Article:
Early Nebraska National Guard aviation pioneer laid to rest

Story by: Lt. Col. Kevin Hynes
Posted: 2/16/2017
Lt. Col. christensen
Nebraska Air National Guard Maj. Clarence Christensen Jr. poses in front of a Nebraska Air National Guard F-86 "Sabre" jet fighter, the same type of aircraft that he used to win the prestigious Ricks Trophy in 1958. (Nebraska National Guard file photo)

The Nebraska Air National Guard lost one of its early aviation pioneers, Feb. 12, when retired Lt. Col. Clarence Christensen Jr., died at the age of 94.


Christensen, a World War II veteran who flew B-24 bombers in the European Theater of Operations, served in the Nebraska Air National Guard from 1949 until his retirement from the organization in 1978 as the director of operations. He was buried with full military honors on Feb. 16 in Valparaiso, Nebraska.


According to his published obituary, Christen was born on a farm in Hooper, Nebraska, and helped his father with the farm until the Depression when his family moved to Fremont. There he helped support the family by delivering newspapers.


In his teens, the Christensen family moved to Dwight where Clarence helped his father in the family's machinery repair shop. During high school, they moved to Valparaiso where the future aviator attended Valparaiso High School.


As a teenager, he built a ham radio, secured a license and communicated with ham radio operators around the country, even serving as an operator for the Amateur Radio Emergency Service (ARES). Christensen worked with his family at Christensen Implement in Valparaiso where they repaired and sold farm equipment. There he was able to purchase a ride with a barnstormer pilot, launching his love for flying.


Christensen volunteered for the Army Air Corps to train as a B24 pilot. At 22, he flew 35 combat missions over Europe during WWII, and brought his nine member crew home safely to conclude their tour. He earned two distinguished Flying Crosses for his bravery.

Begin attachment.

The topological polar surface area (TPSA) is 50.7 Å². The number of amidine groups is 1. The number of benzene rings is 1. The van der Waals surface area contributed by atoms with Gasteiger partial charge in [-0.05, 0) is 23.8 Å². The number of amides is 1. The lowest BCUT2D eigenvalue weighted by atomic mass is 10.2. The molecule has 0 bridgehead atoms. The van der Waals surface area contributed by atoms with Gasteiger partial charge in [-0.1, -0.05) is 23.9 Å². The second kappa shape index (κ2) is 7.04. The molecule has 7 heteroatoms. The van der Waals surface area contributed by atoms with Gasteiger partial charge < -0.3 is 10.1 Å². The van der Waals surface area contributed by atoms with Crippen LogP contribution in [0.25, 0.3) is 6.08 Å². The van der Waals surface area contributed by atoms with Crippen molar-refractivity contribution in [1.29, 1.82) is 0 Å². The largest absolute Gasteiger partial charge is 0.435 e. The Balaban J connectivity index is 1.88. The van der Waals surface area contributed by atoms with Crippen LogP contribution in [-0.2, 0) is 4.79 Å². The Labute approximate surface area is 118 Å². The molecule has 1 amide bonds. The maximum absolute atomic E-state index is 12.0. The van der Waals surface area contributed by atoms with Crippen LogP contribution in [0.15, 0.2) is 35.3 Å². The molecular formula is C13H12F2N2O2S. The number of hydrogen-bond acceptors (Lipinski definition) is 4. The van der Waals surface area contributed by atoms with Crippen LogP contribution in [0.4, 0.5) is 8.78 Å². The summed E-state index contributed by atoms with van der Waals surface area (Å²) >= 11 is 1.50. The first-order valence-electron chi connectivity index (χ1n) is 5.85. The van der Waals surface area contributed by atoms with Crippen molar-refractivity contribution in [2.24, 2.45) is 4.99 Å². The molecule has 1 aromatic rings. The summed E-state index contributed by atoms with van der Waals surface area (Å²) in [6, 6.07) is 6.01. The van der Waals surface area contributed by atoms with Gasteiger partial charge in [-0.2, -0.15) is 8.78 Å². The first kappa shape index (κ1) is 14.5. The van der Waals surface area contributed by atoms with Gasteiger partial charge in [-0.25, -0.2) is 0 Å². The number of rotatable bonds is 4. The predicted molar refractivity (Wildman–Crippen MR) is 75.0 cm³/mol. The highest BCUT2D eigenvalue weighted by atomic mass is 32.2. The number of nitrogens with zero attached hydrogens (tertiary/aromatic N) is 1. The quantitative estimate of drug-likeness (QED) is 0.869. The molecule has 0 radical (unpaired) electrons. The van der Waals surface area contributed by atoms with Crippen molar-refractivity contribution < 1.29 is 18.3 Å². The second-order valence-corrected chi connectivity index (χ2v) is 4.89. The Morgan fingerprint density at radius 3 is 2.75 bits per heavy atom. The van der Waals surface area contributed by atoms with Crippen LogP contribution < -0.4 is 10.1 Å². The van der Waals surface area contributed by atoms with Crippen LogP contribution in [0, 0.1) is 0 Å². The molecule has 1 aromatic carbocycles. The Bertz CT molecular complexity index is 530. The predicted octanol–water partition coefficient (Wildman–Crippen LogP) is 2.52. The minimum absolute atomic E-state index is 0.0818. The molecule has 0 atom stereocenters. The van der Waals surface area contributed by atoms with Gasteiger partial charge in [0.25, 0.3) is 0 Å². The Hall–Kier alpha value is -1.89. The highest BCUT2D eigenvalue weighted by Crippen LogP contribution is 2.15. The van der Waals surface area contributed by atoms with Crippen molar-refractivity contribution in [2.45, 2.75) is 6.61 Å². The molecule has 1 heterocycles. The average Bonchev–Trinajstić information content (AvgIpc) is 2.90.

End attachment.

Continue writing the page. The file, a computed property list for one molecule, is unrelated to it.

After the war, Christensen joined the Nebraska Air National Guard where he not only served as an aircraft instructor, but also worked as an aircraft maintenance officer earning and honoring the respect of the aircraft mechanics; finishing his career with the military as a director of operations. Christensen bridged the gap between propeller airplanes of the 1940s such as the B24 (and his favorite, the P51), finishing his career in the supersonic RF4.

 

None of Christensen’s personal achievements surpassed his winning the prestigious Ricks Trophy Race in 1958. Representing the Nebraska Air National Guard’s 173rd Fighter Interceptor Squadron, "Chris" Christensen flew his F-86D Sabre jet over the 850-mile course between Jacksonville, Fla., and Dallas, Texas, in one hour, 48 minutes and 20 seconds.


While that accomplishment was one that would give him lasting fame, for those who worked with him, Christensen will be forever remembered as an outstanding leader, skilled pilot, extremely knowledgeable maintenance officer and complete gentleman.


Retired Chief Master Sgt. John Bailey, a long-time Nebraska Air National Guard maintenance sergeant, first got to know Christensen shortly after he enlisted into the Nebraska Air National Guard in 1972. At the time, Bailey said, the unit was transitioning between the RF-84 “Thunderflash” jet and the much more advanced RF-4C “Phantom II.”


According to Bailey, Christensen was one of a handful of World War II veterans still in the unit.

 

“We really looked up to them,” said Bailey. “Those (Airmen) were really invaluable to us.”


As a crew chief on the RF-4, Bailey said he and the other unit aircraft maintainers quickly grew to listen closely to Christensen’s suggestions.

 

“He knew the airplane so well to the point that, as a maintenance crew chief, if he asked you something about the aircraft that you didn’t know, you’d be well served to look it up because he already knew the answer," Bailey said. "Even though we were just transitioning into the airplane, he already knew it so well. His leadership, his skill in the aircraft, plus his knowledge of aircraft maintenance made him invaluable during that transition.”


The level of admiration was to such a level that, when Christensen retired from the organization in 1978, the members of the maintenance unit presented him with a chrome wrench, making him an honorary crew chief. It was only the second time that the maintenance unit had done that up to that point, Bailey said.


“I remember that it was a pretty emotional presentation for him because I think he really thought highly of the maintenance community,” Bailey said.


Christensen would later be inducted into the Nebraska Aviation Hall of Fame in 1993.


According to Bailey, Christensen leaves a lasting legacy within the Nebraska Air National Guard.


“He was just one of the most complete leader I ever met,” Bailey said. “Plus, he was just an outstanding gentleman.”